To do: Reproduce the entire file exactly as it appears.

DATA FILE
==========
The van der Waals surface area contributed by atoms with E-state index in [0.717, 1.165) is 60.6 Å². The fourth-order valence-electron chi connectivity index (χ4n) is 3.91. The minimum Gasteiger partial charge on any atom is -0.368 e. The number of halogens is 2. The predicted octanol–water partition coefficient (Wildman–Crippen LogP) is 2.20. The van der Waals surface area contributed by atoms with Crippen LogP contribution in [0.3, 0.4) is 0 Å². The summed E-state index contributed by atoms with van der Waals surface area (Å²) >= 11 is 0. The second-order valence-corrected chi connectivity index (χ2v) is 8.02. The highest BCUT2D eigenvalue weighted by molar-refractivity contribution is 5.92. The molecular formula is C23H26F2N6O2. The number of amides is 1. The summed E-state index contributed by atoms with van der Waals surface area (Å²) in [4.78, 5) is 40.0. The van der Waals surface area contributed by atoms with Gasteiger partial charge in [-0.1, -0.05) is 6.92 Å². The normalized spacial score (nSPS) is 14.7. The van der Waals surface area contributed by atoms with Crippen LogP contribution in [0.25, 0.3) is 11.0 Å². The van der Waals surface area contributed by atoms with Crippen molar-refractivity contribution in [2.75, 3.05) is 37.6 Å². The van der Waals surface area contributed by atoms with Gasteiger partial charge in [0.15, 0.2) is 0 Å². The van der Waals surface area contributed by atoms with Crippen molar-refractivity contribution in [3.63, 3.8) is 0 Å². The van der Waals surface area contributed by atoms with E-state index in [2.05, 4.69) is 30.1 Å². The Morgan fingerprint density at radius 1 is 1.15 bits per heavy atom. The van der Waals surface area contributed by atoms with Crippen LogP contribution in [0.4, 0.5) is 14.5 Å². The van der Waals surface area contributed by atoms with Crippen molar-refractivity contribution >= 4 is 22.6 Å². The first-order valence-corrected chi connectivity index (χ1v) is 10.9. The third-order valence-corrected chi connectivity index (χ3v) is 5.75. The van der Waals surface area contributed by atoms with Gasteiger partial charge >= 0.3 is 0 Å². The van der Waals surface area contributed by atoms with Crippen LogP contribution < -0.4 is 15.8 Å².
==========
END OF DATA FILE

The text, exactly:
The van der Waals surface area contributed by atoms with E-state index in [0.717, 1.165) is 60.6 Å². The fourth-order valence-electron chi connectivity index (χ4n) is 3.91. The minimum Gasteiger partial charge on any atom is -0.368 e. The number of halogens is 2. The predicted octanol–water partition coefficient (Wildman–Crippen LogP) is 2.20. The van der Waals surface area contributed by atoms with Crippen LogP contribution in [0.3, 0.4) is 0 Å². The summed E-state index contributed by atoms with van der Waals surface area (Å²) >= 11 is 0. The second-order valence-corrected chi connectivity index (χ2v) is 8.02. The highest BCUT2D eigenvalue weighted by molar-refractivity contribution is 5.92. The molecular formula is C23H26F2N6O2. The number of amides is 1. The summed E-state index contributed by atoms with van der Waals surface area (Å²) in [4.78, 5) is 40.0. The van der Waals surface area contributed by atoms with Gasteiger partial charge in [-0.1, -0.05) is 6.92 Å². The normalized spacial score (nSPS) is 14.7. The van der Waals surface area contributed by atoms with Crippen LogP contribution in [0.25, 0.3) is 11.0 Å². The van der Waals surface area contributed by atoms with Crippen molar-refractivity contribution in [2.75, 3.05) is 37.6 Å². The van der Waals surface area contributed by atoms with Gasteiger partial charge in [0.15, 0.2) is 0 Å². The van der Waals surface area contributed by atoms with Crippen molar-refractivity contribution in [3.63, 3.8) is 0 Å². The van der Waals surface area contributed by atoms with E-state index in [2.05, 4.69) is 30.1 Å². The Morgan fingerprint density at radius 1 is 1.15 bits per heavy atom. The van der Waals surface area contributed by atoms with Crippen LogP contribution in [0.4, 0.5) is 14.5 Å². The van der Waals surface area contributed by atoms with Crippen molar-refractivity contribution >= 4 is 22.6 Å². The first-order valence-corrected chi connectivity index (χ1v) is 10.9. The third-order valence-corrected chi connectivity index (χ3v) is 5.75. The van der Waals surface area contributed by atoms with Gasteiger partial charge >= 0.3 is 0 Å². The van der Waals surface area contributed by atoms with Crippen LogP contribution < -0.4 is 15.8 Å².